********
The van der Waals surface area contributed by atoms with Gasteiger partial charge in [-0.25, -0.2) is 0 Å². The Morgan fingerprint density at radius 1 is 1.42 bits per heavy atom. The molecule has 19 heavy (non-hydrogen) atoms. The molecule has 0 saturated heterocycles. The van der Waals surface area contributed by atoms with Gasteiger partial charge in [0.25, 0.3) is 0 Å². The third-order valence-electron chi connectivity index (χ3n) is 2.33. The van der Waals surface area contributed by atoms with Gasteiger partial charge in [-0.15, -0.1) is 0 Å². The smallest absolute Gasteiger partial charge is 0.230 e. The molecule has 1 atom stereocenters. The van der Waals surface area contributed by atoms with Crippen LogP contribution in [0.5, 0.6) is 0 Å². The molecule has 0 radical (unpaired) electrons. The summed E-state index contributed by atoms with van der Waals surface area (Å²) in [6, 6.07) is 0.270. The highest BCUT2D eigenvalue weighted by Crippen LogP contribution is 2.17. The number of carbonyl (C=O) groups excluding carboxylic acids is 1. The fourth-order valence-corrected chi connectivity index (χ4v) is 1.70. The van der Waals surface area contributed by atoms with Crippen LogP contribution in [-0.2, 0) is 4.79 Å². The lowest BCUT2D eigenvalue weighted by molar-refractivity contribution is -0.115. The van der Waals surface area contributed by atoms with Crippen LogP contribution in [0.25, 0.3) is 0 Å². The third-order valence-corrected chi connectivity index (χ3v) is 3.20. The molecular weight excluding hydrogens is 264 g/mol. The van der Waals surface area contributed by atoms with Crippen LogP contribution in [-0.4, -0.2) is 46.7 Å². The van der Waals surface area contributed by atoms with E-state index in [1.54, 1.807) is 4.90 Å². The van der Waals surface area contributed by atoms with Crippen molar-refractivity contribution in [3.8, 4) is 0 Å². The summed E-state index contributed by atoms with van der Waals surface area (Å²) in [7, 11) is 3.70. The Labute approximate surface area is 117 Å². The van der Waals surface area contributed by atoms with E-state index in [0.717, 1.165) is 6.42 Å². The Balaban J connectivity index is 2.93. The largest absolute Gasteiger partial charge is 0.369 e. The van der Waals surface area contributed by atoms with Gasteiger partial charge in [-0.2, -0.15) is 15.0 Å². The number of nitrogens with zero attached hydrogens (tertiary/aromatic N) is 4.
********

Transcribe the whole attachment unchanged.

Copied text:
The van der Waals surface area contributed by atoms with Gasteiger partial charge in [-0.25, -0.2) is 0 Å². The Morgan fingerprint density at radius 1 is 1.42 bits per heavy atom. The molecule has 19 heavy (non-hydrogen) atoms. The molecule has 0 saturated heterocycles. The van der Waals surface area contributed by atoms with Gasteiger partial charge in [0.25, 0.3) is 0 Å². The third-order valence-electron chi connectivity index (χ3n) is 2.33. The van der Waals surface area contributed by atoms with Gasteiger partial charge in [-0.15, -0.1) is 0 Å². The smallest absolute Gasteiger partial charge is 0.230 e. The molecule has 1 atom stereocenters. The van der Waals surface area contributed by atoms with Crippen LogP contribution in [0.5, 0.6) is 0 Å². The molecule has 0 radical (unpaired) electrons. The summed E-state index contributed by atoms with van der Waals surface area (Å²) in [6, 6.07) is 0.270. The highest BCUT2D eigenvalue weighted by Crippen LogP contribution is 2.17. The number of carbonyl (C=O) groups excluding carboxylic acids is 1. The fourth-order valence-corrected chi connectivity index (χ4v) is 1.70. The van der Waals surface area contributed by atoms with Crippen LogP contribution in [-0.2, 0) is 4.79 Å². The lowest BCUT2D eigenvalue weighted by molar-refractivity contribution is -0.115. The van der Waals surface area contributed by atoms with Crippen LogP contribution in [0.25, 0.3) is 0 Å². The third-order valence-corrected chi connectivity index (χ3v) is 3.20. The molecular weight excluding hydrogens is 264 g/mol. The van der Waals surface area contributed by atoms with Crippen LogP contribution in [-0.4, -0.2) is 46.7 Å². The van der Waals surface area contributed by atoms with E-state index in [1.54, 1.807) is 4.90 Å². The van der Waals surface area contributed by atoms with Crippen molar-refractivity contribution in [3.8, 4) is 0 Å². The summed E-state index contributed by atoms with van der Waals surface area (Å²) in [7, 11) is 3.70. The Labute approximate surface area is 117 Å². The van der Waals surface area contributed by atoms with E-state index in [0.717, 1.165) is 6.42 Å². The Balaban J connectivity index is 2.93. The largest absolute Gasteiger partial charge is 0.369 e. The van der Waals surface area contributed by atoms with Gasteiger partial charge in [-0.2, -0.15) is 15.0 Å². The number of nitrogens with zero attached hydrogens (tertiary/aromatic N) is 4.